The judge presiding over Delta Air Lines Inc.’s bankruptcy said Monday that the carrier’s motion seeking to void its pilots’ labor contract had the taint of “union busting.”
“The issue is whether or not at this time I should permit the rejection of the union contract,” U.S. Bankruptcy Judge Prudence Beatty said. “One can talk about union busting and that is precisely what this kind of motion has the taint of. ...”
Her remarks came amid a testy exchange between the judge and Delta lawyer Jack Gallagher in which Beatty, who the pilots have in the past accused of siding against them, assailed some of the airline’s main arguments.
The No. 3 U.S. carrier is asking the court to void the pilots’ contract so it can force them to accept $325 million in givebacks, part of $3 billion in cost cuts and revenue hikes it says it needs to stem its losses.
“Frankly, I think you have a bias here,” she told Gallagher. “It’s a personal bias against the pilots.”
Gallagher argued that the airline needed to weigh the pilots’ rights against those of its 44,000 other employees.
“There is not enough money left in this company to continue to pay these pilots,” he said.
Earlier, the pilots’ lawyer Bruce Simon grilled the carrier’s chief financial officer, questioning the numbers in Delta’s restructuring plan.
“Your projection of your fuel expense is $100 million above what the market tells us today,” said Simon, a lawyer for the Air Line Pilots Association, which represents Delta’s 6,000 pilots.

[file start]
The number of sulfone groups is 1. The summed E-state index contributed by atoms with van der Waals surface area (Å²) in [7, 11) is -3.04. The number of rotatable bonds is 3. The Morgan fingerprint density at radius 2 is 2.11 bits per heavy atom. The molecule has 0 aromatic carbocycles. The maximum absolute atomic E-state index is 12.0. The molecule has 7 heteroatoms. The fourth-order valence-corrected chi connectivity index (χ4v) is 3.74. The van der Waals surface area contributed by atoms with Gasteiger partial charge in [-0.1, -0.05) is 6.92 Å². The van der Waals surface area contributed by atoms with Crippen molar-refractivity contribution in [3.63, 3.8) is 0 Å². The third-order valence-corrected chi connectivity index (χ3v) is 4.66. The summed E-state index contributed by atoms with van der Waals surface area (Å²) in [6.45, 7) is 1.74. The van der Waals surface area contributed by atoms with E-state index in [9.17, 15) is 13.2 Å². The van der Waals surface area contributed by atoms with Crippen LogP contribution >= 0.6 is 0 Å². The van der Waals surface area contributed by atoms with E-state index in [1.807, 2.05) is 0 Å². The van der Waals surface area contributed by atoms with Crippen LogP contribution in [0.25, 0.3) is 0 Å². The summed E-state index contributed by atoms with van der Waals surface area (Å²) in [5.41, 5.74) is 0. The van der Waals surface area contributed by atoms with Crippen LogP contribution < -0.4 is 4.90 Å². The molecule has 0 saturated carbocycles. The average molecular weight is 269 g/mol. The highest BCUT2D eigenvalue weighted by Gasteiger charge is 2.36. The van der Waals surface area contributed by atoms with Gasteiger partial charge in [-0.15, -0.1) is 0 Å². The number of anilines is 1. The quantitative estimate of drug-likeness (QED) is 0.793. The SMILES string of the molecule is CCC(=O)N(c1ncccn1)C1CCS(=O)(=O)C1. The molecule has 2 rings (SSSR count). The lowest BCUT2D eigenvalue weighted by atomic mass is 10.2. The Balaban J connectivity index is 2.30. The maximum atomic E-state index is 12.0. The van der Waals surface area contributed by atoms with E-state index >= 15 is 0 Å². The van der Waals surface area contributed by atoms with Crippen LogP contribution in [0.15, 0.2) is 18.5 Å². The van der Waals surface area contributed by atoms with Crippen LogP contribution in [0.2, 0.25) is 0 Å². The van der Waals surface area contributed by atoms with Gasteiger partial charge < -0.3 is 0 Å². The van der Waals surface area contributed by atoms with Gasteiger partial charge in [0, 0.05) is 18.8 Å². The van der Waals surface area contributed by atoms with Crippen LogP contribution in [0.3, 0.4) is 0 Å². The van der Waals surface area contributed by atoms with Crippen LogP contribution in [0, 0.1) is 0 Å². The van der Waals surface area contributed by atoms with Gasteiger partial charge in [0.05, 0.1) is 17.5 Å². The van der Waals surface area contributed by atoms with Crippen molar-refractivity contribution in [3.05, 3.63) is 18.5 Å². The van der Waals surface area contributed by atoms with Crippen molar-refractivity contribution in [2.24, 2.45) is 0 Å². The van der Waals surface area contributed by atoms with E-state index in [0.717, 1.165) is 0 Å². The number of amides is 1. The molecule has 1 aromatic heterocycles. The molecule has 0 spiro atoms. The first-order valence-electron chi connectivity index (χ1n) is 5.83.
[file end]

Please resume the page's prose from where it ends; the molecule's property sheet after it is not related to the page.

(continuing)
Delta’s plan for stemming its cash drain next year and regaining positive cash flow in 2007 was finalized in September, reflecting oil prices which peaked shortly after Hurricane Katrina.
The plan is based on an estimate of jet fuel priced at $1.73 per gallon in 2006 and 2007. That compares with current market forecasts of $1.69 a gallon, Simon said, adding that each penny of added fuel cost is equivalent to $25 million to $26 million in costs on an annual basis.
The price of jet fuel “has now moderated very significantly,” Simon said before a courtroom packed with uniformed pilots and other observers.
Delta Chief Financial Officer Edward Bastian, in his second day on the witness stand, acknowledged that fuel prices had gone down, but said that big risks remained.
Under questioning from Simon, Bastian also acknowledged that the Atlanta-based carrier does not have a contingency plan in place in case of a strike, which the pilots have threatened if the court throws out their contract.
“We’ve made very clear that we think that if a strike were to occur it would be devastating for the company,” he said.
Bastian said in a brief interview following the hearing that Delta still hopes to reach an out-of-court settlement with the pilots, though he said no formal talks were under way.